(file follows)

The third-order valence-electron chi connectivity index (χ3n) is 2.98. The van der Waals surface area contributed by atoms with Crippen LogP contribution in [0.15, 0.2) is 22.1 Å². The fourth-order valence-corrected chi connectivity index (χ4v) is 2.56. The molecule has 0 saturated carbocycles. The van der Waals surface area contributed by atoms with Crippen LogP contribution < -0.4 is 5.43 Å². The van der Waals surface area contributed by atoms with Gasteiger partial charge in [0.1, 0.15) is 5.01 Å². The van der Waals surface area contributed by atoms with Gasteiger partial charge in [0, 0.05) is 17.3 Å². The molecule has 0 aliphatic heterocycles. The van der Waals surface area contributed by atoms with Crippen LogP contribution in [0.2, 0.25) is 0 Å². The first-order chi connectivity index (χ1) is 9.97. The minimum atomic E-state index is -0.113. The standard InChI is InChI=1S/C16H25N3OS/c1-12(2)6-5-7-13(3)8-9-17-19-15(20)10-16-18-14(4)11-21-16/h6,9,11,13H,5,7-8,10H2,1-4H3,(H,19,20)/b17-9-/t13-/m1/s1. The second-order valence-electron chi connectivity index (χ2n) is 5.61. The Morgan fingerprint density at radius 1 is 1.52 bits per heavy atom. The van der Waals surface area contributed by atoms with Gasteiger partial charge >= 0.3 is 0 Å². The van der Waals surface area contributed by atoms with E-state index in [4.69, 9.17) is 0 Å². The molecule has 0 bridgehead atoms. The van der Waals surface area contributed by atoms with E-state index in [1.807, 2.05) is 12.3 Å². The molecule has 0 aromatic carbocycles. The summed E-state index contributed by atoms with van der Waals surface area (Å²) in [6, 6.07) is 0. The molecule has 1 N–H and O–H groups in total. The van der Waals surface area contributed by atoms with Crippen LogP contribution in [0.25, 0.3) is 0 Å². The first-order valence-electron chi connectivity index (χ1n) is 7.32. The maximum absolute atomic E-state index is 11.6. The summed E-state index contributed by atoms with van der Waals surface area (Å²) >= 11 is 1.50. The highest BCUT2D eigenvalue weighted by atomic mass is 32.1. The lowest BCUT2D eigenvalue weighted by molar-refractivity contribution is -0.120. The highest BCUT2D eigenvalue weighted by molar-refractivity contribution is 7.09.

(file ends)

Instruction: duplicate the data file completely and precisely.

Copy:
The third-order valence-electron chi connectivity index (χ3n) is 2.98. The van der Waals surface area contributed by atoms with Crippen LogP contribution in [0.15, 0.2) is 22.1 Å². The fourth-order valence-corrected chi connectivity index (χ4v) is 2.56. The molecule has 0 saturated carbocycles. The van der Waals surface area contributed by atoms with Crippen LogP contribution < -0.4 is 5.43 Å². The van der Waals surface area contributed by atoms with Gasteiger partial charge in [0.1, 0.15) is 5.01 Å². The van der Waals surface area contributed by atoms with Gasteiger partial charge in [0, 0.05) is 17.3 Å². The molecule has 0 aliphatic heterocycles. The van der Waals surface area contributed by atoms with Crippen LogP contribution in [0.2, 0.25) is 0 Å². The first-order chi connectivity index (χ1) is 9.97. The minimum atomic E-state index is -0.113. The standard InChI is InChI=1S/C16H25N3OS/c1-12(2)6-5-7-13(3)8-9-17-19-15(20)10-16-18-14(4)11-21-16/h6,9,11,13H,5,7-8,10H2,1-4H3,(H,19,20)/b17-9-/t13-/m1/s1. The second-order valence-electron chi connectivity index (χ2n) is 5.61. The Morgan fingerprint density at radius 1 is 1.52 bits per heavy atom. The van der Waals surface area contributed by atoms with Gasteiger partial charge >= 0.3 is 0 Å². The van der Waals surface area contributed by atoms with E-state index in [4.69, 9.17) is 0 Å². The molecule has 0 bridgehead atoms. The van der Waals surface area contributed by atoms with E-state index in [1.807, 2.05) is 12.3 Å². The molecule has 0 aromatic carbocycles. The summed E-state index contributed by atoms with van der Waals surface area (Å²) in [6, 6.07) is 0. The molecule has 1 N–H and O–H groups in total. The van der Waals surface area contributed by atoms with Crippen LogP contribution in [0.25, 0.3) is 0 Å². The first-order valence-electron chi connectivity index (χ1n) is 7.32. The maximum absolute atomic E-state index is 11.6. The summed E-state index contributed by atoms with van der Waals surface area (Å²) >= 11 is 1.50. The highest BCUT2D eigenvalue weighted by atomic mass is 32.1. The lowest BCUT2D eigenvalue weighted by molar-refractivity contribution is -0.120. The highest BCUT2D eigenvalue weighted by molar-refractivity contribution is 7.09.